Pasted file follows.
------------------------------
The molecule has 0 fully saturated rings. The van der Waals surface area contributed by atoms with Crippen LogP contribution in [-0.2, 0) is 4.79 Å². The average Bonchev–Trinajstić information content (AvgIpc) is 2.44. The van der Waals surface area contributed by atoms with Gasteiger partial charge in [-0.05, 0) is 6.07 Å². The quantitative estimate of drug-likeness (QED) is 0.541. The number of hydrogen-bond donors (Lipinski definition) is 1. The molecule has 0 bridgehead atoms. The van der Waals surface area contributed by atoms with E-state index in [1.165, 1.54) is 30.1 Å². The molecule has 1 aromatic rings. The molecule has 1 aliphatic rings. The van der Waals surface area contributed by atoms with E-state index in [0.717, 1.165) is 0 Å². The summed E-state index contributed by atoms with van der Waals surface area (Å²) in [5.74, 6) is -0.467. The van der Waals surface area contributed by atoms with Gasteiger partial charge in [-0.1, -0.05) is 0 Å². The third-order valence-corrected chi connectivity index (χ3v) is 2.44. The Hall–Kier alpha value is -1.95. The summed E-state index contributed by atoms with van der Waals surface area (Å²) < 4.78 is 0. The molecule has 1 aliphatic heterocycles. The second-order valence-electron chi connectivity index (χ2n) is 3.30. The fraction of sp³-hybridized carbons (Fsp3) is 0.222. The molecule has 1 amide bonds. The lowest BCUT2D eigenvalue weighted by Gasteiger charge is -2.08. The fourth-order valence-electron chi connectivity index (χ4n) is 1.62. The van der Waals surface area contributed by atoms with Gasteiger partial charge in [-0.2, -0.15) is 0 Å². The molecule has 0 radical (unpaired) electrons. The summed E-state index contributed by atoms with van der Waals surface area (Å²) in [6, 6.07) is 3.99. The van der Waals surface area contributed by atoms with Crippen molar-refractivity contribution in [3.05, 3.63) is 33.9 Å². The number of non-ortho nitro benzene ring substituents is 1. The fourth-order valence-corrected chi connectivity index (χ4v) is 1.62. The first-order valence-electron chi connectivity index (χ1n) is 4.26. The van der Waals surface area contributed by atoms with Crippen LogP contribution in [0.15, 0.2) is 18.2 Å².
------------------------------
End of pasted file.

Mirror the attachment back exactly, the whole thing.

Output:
The molecule has 0 fully saturated rings. The van der Waals surface area contributed by atoms with Crippen LogP contribution in [-0.2, 0) is 4.79 Å². The average Bonchev–Trinajstić information content (AvgIpc) is 2.44. The van der Waals surface area contributed by atoms with Gasteiger partial charge in [-0.05, 0) is 6.07 Å². The quantitative estimate of drug-likeness (QED) is 0.541. The number of hydrogen-bond donors (Lipinski definition) is 1. The molecule has 0 bridgehead atoms. The van der Waals surface area contributed by atoms with E-state index in [1.165, 1.54) is 30.1 Å². The molecule has 1 aromatic rings. The molecule has 1 aliphatic rings. The van der Waals surface area contributed by atoms with E-state index in [0.717, 1.165) is 0 Å². The summed E-state index contributed by atoms with van der Waals surface area (Å²) in [5.74, 6) is -0.467. The van der Waals surface area contributed by atoms with Gasteiger partial charge in [-0.1, -0.05) is 0 Å². The third-order valence-corrected chi connectivity index (χ3v) is 2.44. The Hall–Kier alpha value is -1.95. The summed E-state index contributed by atoms with van der Waals surface area (Å²) < 4.78 is 0. The molecule has 1 aliphatic heterocycles. The second-order valence-electron chi connectivity index (χ2n) is 3.30. The fraction of sp³-hybridized carbons (Fsp3) is 0.222. The molecule has 1 amide bonds. The lowest BCUT2D eigenvalue weighted by Gasteiger charge is -2.08. The fourth-order valence-electron chi connectivity index (χ4n) is 1.62. The van der Waals surface area contributed by atoms with Gasteiger partial charge in [-0.2, -0.15) is 0 Å². The molecule has 0 radical (unpaired) electrons. The summed E-state index contributed by atoms with van der Waals surface area (Å²) in [6, 6.07) is 3.99. The van der Waals surface area contributed by atoms with Crippen molar-refractivity contribution in [3.05, 3.63) is 33.9 Å². The number of non-ortho nitro benzene ring substituents is 1. The fourth-order valence-corrected chi connectivity index (χ4v) is 1.62. The first-order valence-electron chi connectivity index (χ1n) is 4.26. The van der Waals surface area contributed by atoms with Crippen LogP contribution in [0.15, 0.2) is 18.2 Å².